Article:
Six Ways Consumer Insights Drive Social Behavior Change

By Andrea Ferrand, Senior Advisor, Social & Behavior Change, PSI

Through our locally rooted, globally connected network, PSI applies behavioral solutions at all levels of the health system across public and private sectors. We help increase access to self-care; improve provider performance and quality; and contribute to health equity by addressing power dynamics and expanding voice, choice and agency of people who are typically underserved. To do this, we elevate consumer insights to design tailored programming, sharpen focus, and, ultimately, improve health. Here are six ways we have done this recently:

  1. Social Listening Drives Youth-Powered Healthcare. Úsala Bien integrates social listening and one-on-one cyber-education onto digital platforms like Instagram and Facebook to increase access to contraception for youth across Central America and the Caribbean. The project generates fun, interactive and insight-driven content that engages more than 8.1 million young people with life-changing information on sexual and reproductive health, within interactive digital platforms and in a language that resonates with them.
  2. Raising the Decision Intelligence of Sanitation Customers. PSI leverages behavioral science and transforms the market to improve WASH behaviors in Ethiopia. Through the USAID Transform WASH project, we help business partners across the country strive for excellence in both the quality of the sanitation products and services along with the support they offer customers. By proposing solutions that directly address their problems and concerns, customers are better placed to make smart decisions and purchases to meet their sanitation needs.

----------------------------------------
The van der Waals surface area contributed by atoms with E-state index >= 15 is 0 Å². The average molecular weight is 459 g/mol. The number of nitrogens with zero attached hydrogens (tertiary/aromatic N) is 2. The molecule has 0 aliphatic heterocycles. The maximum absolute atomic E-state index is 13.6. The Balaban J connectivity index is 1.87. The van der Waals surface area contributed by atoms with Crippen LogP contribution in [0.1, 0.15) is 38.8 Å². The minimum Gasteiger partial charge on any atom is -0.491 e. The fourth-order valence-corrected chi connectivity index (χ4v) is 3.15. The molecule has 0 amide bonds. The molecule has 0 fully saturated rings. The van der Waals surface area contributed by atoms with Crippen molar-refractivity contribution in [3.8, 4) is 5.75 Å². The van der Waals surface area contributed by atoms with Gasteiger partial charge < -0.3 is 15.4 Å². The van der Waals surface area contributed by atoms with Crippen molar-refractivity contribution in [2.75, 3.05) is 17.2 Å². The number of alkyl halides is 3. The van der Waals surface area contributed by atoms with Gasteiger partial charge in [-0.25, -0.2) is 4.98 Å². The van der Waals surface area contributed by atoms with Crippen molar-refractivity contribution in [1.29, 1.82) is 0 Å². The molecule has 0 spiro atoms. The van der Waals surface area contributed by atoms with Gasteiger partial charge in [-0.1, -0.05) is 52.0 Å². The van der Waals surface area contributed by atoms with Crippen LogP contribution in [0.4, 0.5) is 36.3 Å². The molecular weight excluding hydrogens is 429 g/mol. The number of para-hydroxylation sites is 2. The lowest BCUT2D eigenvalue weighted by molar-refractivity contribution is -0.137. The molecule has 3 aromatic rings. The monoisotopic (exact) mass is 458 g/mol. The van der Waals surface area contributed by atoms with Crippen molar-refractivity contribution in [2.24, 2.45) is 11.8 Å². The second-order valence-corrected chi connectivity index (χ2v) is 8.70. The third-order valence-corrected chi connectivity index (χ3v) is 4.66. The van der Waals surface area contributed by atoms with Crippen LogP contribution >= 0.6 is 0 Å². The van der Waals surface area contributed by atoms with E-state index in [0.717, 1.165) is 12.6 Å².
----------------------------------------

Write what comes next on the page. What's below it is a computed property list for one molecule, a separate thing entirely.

3. Overcoming Client Fear to Self-Inject. In Nigeria and Uganda, the Delivering Innovation in Self-Care (DISC) project leverages insights from early adopters, prospective users, and the public and private sector providers whom women rely on to light a path toward DMPA-SC scale-up. DISC improves provider counseling to directly address client fears to self-injectable contraceptives. By offering women increased voice, choice and agency over their health, self-care offers health systems a new and critical partner: consumers themselves.
  4. The Messenger Is the Message. For decades we have misread why we are not retaining men in HIV care. When we told men it was possible to live a happy, healthy, normal life with HIV, they challenged us to prove it. In South Africa, we developed the Coach Mpilo model to give men that ‘living proof’. Backed by extensive research, Coach Mpilo engages men living openly with HIV as coaches to model to men struggling with their status that life with HIV can be rich and full and motivating them to overcome barriers to testing, treatment and disclosure.
  5. Improving Provider-Client Interactions Around Viral Suppression. As science evolves and emerges, providers need tools to confidently and accurately counsel clients. Viral suppression is a powerful concept that can improve clinical and psychosocial outcomes among people living with HIV. However, many healthcare providers have struggled to find clear and relatable ways to explain it. PSI’s Mpilo Project developed the B-OK Bead Bottle, a simple visual tool that makes explaining the benefits of treatment and viral suppression to limit onward transmission of HIV fast, easy, and compelling.
  6. Date nights engage Cambodian couples to discuss and use modern family planning. Couples typically make decisions together in Cambodia but may have difficulty discussing contraception. The Promoting Healthy Behaviors Pproject partners with village chiefs to organize couples’ date-nights. Project facilitators engage couples with dating connection cards, games, and loving relationship discussion booklets to initiate discussion around modern contraceptives and whether they are right for them.

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